Dear Rusty: I have some questions about Social Security, but I’ve never been old before so these may be dumb questions.

1. My 66th birthday is in October 2021; do I put in for Social Security in January 2022? Or when?

2. I am a 30-year military retiree. Do I need to bring my DD-214 to the SSA Office when I apply?

3. My wife has not held a job outside the home, but she has worked as hard if not harder than me running and taking care of our home and affairs when I was away a lot of the time. She turns 66 in September 2022. Can she apply for Social Security and, if so, does she get a percentage of what I get?

Thank you for any help you can give me. Retired Military

Dear Retired Military: There are no “dumb questions,” especially when it comes to Social Security which has over 2,700 different rules sure to perplex even the most learned among us. I’ll answer your questions in the order you posed them:

1. Your full retirement age (or “FRA”) is 66 years and 2 months. Your FRA is when you get 100% of the benefit you’ve earned from a lifetime of working. Claiming earlier will mean a reduced benefit; waiting longer can mean a larger benefit. If you wish to claim benefits at your full retirement age in December 2021, you should apply for those benefits in September 2021 (SS suggests you apply 3 months before you wish benefits to begin). Just be sure to specify your benefit start month as December to get your full benefit.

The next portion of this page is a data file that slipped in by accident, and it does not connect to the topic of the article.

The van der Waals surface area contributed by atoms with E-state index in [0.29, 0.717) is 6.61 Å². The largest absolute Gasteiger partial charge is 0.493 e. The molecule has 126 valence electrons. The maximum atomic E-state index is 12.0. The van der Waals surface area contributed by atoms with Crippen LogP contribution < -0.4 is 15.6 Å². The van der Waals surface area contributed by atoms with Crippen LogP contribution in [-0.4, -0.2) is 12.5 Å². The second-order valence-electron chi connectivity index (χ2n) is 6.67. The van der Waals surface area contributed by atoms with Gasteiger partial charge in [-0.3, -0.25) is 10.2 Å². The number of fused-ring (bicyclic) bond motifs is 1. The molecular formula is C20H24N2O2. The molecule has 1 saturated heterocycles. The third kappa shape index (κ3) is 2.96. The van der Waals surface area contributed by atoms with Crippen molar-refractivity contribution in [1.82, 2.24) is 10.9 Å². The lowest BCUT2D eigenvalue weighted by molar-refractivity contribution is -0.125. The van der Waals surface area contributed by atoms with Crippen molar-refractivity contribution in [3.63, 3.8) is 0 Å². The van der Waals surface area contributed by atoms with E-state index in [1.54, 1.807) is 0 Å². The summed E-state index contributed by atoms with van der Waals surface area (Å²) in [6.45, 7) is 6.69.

2. You do not need your DD-214 when you apply for Social Security. Your earnings during your military career are already known to Social Security and will, along with any non-military earnings, form the basis for your Social Security benefit. Your SS benefit will be based upon the highest-earning 35-years of your lifetime earnings career (adjusted for inflation). You do not need to go to the SS office to apply; you can apply over the phone (call to make an appointment first) or online at www.ssa.gov/retire. Applying online is by far the easiest way to claim your benefits.

3. Even though your wife is not eligible for SS benefits on her own work record, she can still collect a spousal benefit from you. If she waits until she reaches her FRA before she claims, she’ll get 50% of the benefit you are entitled to at your full retirement age. Your wife’s FRA is 66 years and 4 months and, although she can claim the spouse benefit before that, if she does it will be actuarially reduced according to the number of months before her FRA that she claims. FYI, your wife cannot collect her spousal benefit until you have started to collect your benefits.

Finally, thank you for your many years of service to our country. Your pay while serving will be part of the 35 highest-earning years over your lifetime used to compute your Social Security benefit.

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